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Arguments Against Moral Relativism

By mk2121 Oct 14, 2012 1150 Words
Maria K.
Philosophy
Mar. 6, 2012

Arguments Against Moral Relativism

Moral relativism is the belief that the morally correct decision to make, when faced with a moral dilemma, is the one that is acceptable within the context of a given culture. This means that the correct decision varies depending on the culture in which one makes it. Today, with great variability between societies and cultures, moral relativism is greatly accepted as a matter-of-fact, but this is not necessarily the case. Relativism between different cultures is not truly possible because of the foundational common beliefs that all human beings share.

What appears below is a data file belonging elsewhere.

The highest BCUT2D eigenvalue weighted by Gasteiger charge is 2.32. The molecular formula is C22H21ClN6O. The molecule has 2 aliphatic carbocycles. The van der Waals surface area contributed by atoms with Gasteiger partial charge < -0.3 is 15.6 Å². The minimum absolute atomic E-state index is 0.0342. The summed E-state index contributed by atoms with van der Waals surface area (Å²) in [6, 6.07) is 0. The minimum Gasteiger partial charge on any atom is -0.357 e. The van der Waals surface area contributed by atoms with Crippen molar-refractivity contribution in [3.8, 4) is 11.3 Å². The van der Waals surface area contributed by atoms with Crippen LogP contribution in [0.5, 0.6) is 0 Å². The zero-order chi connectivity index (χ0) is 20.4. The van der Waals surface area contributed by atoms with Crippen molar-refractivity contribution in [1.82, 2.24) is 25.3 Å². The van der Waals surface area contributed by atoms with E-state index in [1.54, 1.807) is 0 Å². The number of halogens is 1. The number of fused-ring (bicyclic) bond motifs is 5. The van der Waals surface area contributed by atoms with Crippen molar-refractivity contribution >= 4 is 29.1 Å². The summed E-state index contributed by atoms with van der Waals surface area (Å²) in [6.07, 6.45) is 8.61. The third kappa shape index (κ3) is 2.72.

In today’s western culture, it has become imperative that we be politically correct and culturally sensitive when talking about other cultures so as to avoid offending their practices and beliefs. This is the reason why moral relativism has been widely accepted by many, but, with further analysis, one discovers that this is not true. In an accepting society, many gaps are left when issues between cultures arise. These issues are not necessarily evident in common, everyday situations, but in extreme situations, these issues become clearer. For example, one country lives according to their morals, aiming to be kind, civil, and non-violent. A neighboring country’s morals differ greatly, and they are barbaric and violent, and decide to conquer their neighboring country. This leaves the first country in an awkward position; are they meant to remain true to their moral beliefs and remain non-violent when the invaders come, or are they meant to betray their beliefs and fight for their freedom and safety? This situation illustrates the unrealistic nature of moral relativism. The first country cannot be expected to remain passive while they are conquered and pillaged by their neighbors. The previous example also illustrates how moral relativism can go against natural instincts. As human beings, the people of that country have innate senses to protect themselves from harm and they would not be able to allow their neighbors to kill and ravage their country. This has been true since prehistoric times, when cavemen and women sought shelter from other wild animals and the elements. This natural instinct would have to be suppressed forcibly for them to enforce their moral belief of passivity and non-violence. Moral relativism considers the differences between the ethics of cultures but fails to look beneath what is seen on the surface of the actions. When facing a moral dilemma or situation, one’s decision in one culture may be different from another, but both can be reduced to similar motives. The two different cultures may act on these principles differently, but that does not necessarily mean they are trying to achieve different outcomes. Norman Bowie uses a fine example to illustrate this situation. He writes about the children in an African culture killing their parents while they are still youthful and healthy to preserve their health in their afterlife. Bowie makes it clear that this practice is frowned upon in western cultures because parents are meant to be respected, not murdered. But, the African culture does this out of respect for their parents, in trying to provide them with a good afterlife. The difference in actions taken to show respect to the parents in either culture does not diminish the fact that beneath them, there lies a common moral principle of respect and caring for their parents. The idea that there exists a common morality beneath the moral decisions we make can be further supported in another cultural difference example. Francis J. Beckwith uses an example contrasting the Hindu Indian culture with western cultures to emphasize that both have the same moral foundation in making decisions. Beckwith writes that Indians do not eat cows because they believe that they may house the reincarnated souls of human beings. This may seem unlikely to some western cultures but both cultures agree on a fundamental level that eating a human being is wrong, and as Beckwith writes, “…both cultures do believe it is wrong to eat Grandma…”.2